Certainly. I've been reading and watching as much content as possible on this. Once it gets here I will mess with it a bunch, and I plan on trying lumbar pad/no lumbar pad and with/without frame extensions. I'm going to use it this fall and if after a few months use I can't find a sweet spot then I'll reevaluate.
I want this thing to work pretty bad, and I'm going to exhaust every option I have.
 

sndmn11

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Certainly. I've been reading and watching as much content as possible on this. Once it gets here I will mess with it a bunch, and I plan on trying lumbar pad/no lumbar pad and with/without frame extensions. I'm going to use it this fall and if after a few months use I can't find a sweet spot then I'll reevaluate.
I want this thing to work pretty bad, and I'm going to exhaust every option I have.
I have the opposite view as @Peaks&Creeks, I think they are very simple to set up. The simplest thing to do is measure a straight line from where you want the middle of the lumbar area to your C7, then adjust the harness so that the middle of the yoke to middle of lumbar matches that measurement. For me that has worked getting anyone setup in a few minutes.
 

*zap*

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On frame fit a lot depends on where a person puts the belt in relation to their iliac crest. I found that right on top of the iliac crest and keeping the belt pushed down as I tighten it has worked best for me. Get hip belt set and then shoulder straps get tightened.
Then some pack shoulder straps are designed to hug the top of the shoulders and some are not.....ymmv. Good fit is essential to frame performance evaluation.
 

Fireman5569

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Sep 17, 2016
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Denver, CO
I recently switched from a Kifaru to a SO unaweep 6300 and got the wingspan pockets, I took the lumbar pad off and it helped a lot with the fit for me. I took it on a 5 day wind river hiking trip in Wyoming and I carried all of my stuff plus extras to keep my gf comfortable and it was amazing i did have to put the 2" extensions in as my base set up because I have a long torso and short legs with the dad bod going on. with that I will say SO has so much adjustment options it can seem confusing but once you get it set for you its going to be Great. i also shaved almost 6 lbs. off of my pack weight switching from a reckoning with OGL on a tactical frame to the unaweep.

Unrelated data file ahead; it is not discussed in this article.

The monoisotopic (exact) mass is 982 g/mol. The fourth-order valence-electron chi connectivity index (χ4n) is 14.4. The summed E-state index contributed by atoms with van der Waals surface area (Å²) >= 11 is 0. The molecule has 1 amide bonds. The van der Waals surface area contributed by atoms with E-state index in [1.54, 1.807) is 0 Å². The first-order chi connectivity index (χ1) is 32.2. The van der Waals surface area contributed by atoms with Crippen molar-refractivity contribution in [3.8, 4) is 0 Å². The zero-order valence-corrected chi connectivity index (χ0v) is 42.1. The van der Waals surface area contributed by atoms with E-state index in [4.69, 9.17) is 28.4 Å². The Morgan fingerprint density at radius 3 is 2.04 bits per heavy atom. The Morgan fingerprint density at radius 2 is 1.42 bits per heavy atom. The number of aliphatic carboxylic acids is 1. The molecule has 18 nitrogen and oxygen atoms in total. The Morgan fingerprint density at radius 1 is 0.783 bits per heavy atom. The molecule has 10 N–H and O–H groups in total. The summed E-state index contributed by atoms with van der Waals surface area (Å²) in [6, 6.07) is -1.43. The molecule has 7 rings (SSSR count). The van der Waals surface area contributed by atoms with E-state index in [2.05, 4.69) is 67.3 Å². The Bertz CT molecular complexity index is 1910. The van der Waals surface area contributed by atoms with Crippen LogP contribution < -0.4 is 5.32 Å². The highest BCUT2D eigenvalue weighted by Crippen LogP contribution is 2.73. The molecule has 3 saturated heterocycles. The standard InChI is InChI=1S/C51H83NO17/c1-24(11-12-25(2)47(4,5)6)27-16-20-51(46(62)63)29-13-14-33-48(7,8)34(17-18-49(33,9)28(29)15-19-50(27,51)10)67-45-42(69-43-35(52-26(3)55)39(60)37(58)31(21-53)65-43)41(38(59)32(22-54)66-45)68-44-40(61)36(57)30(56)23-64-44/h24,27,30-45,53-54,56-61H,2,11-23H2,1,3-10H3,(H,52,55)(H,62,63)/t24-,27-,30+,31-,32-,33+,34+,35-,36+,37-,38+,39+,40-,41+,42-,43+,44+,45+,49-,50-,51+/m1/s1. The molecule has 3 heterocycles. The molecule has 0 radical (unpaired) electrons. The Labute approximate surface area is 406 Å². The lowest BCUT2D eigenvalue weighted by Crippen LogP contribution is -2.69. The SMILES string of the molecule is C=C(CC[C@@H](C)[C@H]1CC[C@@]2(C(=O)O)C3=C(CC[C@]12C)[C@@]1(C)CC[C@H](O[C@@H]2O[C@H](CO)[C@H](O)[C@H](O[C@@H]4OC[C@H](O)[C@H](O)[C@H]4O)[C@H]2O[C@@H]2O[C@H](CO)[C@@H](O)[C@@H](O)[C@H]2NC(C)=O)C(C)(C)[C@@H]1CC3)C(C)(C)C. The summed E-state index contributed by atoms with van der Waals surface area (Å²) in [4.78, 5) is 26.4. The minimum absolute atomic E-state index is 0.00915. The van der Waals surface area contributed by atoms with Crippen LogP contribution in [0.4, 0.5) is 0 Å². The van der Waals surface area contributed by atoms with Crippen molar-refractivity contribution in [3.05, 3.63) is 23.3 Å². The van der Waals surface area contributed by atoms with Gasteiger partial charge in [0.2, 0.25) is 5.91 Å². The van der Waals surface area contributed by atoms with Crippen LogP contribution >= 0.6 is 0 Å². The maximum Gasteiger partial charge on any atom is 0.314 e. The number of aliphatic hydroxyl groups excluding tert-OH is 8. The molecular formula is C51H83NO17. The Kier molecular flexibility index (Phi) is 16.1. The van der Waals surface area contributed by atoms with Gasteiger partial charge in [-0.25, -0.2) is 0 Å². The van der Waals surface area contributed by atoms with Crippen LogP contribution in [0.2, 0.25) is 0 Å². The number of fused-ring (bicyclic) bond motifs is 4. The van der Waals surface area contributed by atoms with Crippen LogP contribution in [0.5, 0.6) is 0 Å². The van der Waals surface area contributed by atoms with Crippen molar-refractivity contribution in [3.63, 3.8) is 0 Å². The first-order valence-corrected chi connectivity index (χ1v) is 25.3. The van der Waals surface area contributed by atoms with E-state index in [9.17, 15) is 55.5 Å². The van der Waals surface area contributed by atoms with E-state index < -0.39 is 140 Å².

Peaks&Creeks

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I have the opposite view as @Peaks&Creeks, I think they are very simple to set up. The simplest thing to do is measure a straight line from where you want the middle of the lumbar area to your C7, then adjust the harness so that the middle of the yoke to middle of lumbar matches that measurement. For me that has worked getting anyone setup in a few minutes.

I agree with you that the the initial torso fitting is simple. It was figuring out where the bag should ride i.e. lower on the frame or higher, lumbar pad or no lumbar pad, floating hip belt or captured hip belt, 2” frame extensions or 4” frame extensions etc. For me, bag centered on frame, captured hip belt w/ lumbar pad and the 2” frame extensions are perfect for majority of circumstances. With 100 lbs weight, I like the 4” frame extension, but everything else the same. I do enjoy the floating hip belt without lumbar pad and no frame extensions when I’m carrying 30 lbs or less during summer backpacking trips.


Sent from my iPhone using Tapatalk
 

sndmn11

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I agree with you that the the initial torso fitting is simple. It was figuring out where the bag should ride i.e. lower on the frame or higher, lumbar pad or no lumbar pad, floating hip belt or captured hip belt, 2” frame extensions or 4” frame extensions etc. For me, bag centered on frame, captured hip belt w/ lumbar pad and the 2” frame extensions are perfect for majority of circumstances. With 100 lbs weight, I like the 4” frame extension, but everything else the same. I do enjoy the floating hip belt without lumbar pad and no frame extensions when I’m carrying 30 lbs or less during summer backpacking trips.


Sent from my iPhone using Tapatalk
I had been using my past frames with a captured belt, but left the most recent one floating as it came out of the box. I have liked it. I have never tried without the lumbar pad but am going to do so this weekend.
 

wind gypsy